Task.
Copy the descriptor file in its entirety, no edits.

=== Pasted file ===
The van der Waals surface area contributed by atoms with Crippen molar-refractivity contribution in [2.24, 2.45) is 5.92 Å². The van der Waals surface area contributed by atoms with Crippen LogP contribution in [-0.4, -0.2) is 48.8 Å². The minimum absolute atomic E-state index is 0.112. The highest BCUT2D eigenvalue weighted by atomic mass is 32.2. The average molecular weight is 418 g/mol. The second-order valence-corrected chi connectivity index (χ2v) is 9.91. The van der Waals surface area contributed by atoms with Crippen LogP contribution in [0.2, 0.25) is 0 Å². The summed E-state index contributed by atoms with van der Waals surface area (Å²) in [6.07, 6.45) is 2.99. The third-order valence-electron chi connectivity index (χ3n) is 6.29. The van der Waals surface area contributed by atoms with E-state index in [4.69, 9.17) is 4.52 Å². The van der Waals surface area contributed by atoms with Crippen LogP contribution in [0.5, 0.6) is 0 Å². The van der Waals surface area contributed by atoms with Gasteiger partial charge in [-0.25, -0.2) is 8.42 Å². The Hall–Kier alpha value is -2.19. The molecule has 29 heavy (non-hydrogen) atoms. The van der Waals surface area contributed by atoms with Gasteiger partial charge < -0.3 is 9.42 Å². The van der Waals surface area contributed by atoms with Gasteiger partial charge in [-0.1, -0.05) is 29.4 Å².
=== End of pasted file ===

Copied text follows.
The van der Waals surface area contributed by atoms with Crippen molar-refractivity contribution in [2.24, 2.45) is 5.92 Å². The van der Waals surface area contributed by atoms with Crippen LogP contribution in [-0.4, -0.2) is 48.8 Å². The minimum absolute atomic E-state index is 0.112. The highest BCUT2D eigenvalue weighted by atomic mass is 32.2. The average molecular weight is 418 g/mol. The second-order valence-corrected chi connectivity index (χ2v) is 9.91. The van der Waals surface area contributed by atoms with Crippen LogP contribution in [0.2, 0.25) is 0 Å². The summed E-state index contributed by atoms with van der Waals surface area (Å²) in [6.07, 6.45) is 2.99. The third-order valence-electron chi connectivity index (χ3n) is 6.29. The van der Waals surface area contributed by atoms with E-state index in [4.69, 9.17) is 4.52 Å². The van der Waals surface area contributed by atoms with Crippen LogP contribution in [0.5, 0.6) is 0 Å². The van der Waals surface area contributed by atoms with Gasteiger partial charge in [-0.25, -0.2) is 8.42 Å². The Hall–Kier alpha value is -2.19. The molecule has 29 heavy (non-hydrogen) atoms. The van der Waals surface area contributed by atoms with Gasteiger partial charge < -0.3 is 9.42 Å². The van der Waals surface area contributed by atoms with Gasteiger partial charge in [-0.1, -0.05) is 29.4 Å².